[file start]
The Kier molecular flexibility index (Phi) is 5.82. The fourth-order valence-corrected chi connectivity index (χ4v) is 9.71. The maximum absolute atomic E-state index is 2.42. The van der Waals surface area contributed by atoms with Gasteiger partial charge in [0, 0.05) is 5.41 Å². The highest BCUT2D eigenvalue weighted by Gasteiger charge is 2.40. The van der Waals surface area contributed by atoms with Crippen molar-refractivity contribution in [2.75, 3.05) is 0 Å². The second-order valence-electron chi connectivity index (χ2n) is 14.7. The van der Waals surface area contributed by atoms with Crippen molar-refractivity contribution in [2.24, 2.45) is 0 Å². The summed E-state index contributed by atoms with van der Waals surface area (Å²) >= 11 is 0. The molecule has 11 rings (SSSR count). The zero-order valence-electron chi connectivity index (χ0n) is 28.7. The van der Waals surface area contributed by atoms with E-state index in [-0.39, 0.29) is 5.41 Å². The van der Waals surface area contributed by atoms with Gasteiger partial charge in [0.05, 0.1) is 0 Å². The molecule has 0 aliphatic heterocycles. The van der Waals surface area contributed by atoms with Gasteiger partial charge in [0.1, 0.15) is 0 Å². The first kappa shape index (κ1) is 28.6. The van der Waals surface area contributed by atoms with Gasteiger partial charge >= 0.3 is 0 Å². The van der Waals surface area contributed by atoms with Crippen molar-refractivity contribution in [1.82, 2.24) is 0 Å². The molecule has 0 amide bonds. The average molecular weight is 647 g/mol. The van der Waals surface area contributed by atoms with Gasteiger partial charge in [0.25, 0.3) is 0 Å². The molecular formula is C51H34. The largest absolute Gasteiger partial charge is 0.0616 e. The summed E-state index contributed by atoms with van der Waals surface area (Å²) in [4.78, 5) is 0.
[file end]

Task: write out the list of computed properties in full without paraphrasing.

The Kier molecular flexibility index (Phi) is 5.82. The fourth-order valence-corrected chi connectivity index (χ4v) is 9.71. The maximum absolute atomic E-state index is 2.42. The van der Waals surface area contributed by atoms with Gasteiger partial charge in [0, 0.05) is 5.41 Å². The highest BCUT2D eigenvalue weighted by Gasteiger charge is 2.40. The van der Waals surface area contributed by atoms with Crippen molar-refractivity contribution in [2.75, 3.05) is 0 Å². The second-order valence-electron chi connectivity index (χ2n) is 14.7. The van der Waals surface area contributed by atoms with Crippen molar-refractivity contribution in [2.24, 2.45) is 0 Å². The summed E-state index contributed by atoms with van der Waals surface area (Å²) >= 11 is 0. The molecule has 11 rings (SSSR count). The zero-order valence-electron chi connectivity index (χ0n) is 28.7. The van der Waals surface area contributed by atoms with E-state index in [-0.39, 0.29) is 5.41 Å². The van der Waals surface area contributed by atoms with Gasteiger partial charge in [0.05, 0.1) is 0 Å². The molecule has 0 aliphatic heterocycles. The van der Waals surface area contributed by atoms with Gasteiger partial charge in [0.1, 0.15) is 0 Å². The first kappa shape index (κ1) is 28.6. The van der Waals surface area contributed by atoms with Gasteiger partial charge >= 0.3 is 0 Å². The van der Waals surface area contributed by atoms with Crippen molar-refractivity contribution in [1.82, 2.24) is 0 Å². The molecule has 0 amide bonds. The average molecular weight is 647 g/mol. The van der Waals surface area contributed by atoms with Gasteiger partial charge in [0.25, 0.3) is 0 Å². The molecular formula is C51H34. The largest absolute Gasteiger partial charge is 0.0616 e. The summed E-state index contributed by atoms with van der Waals surface area (Å²) in [4.78, 5) is 0.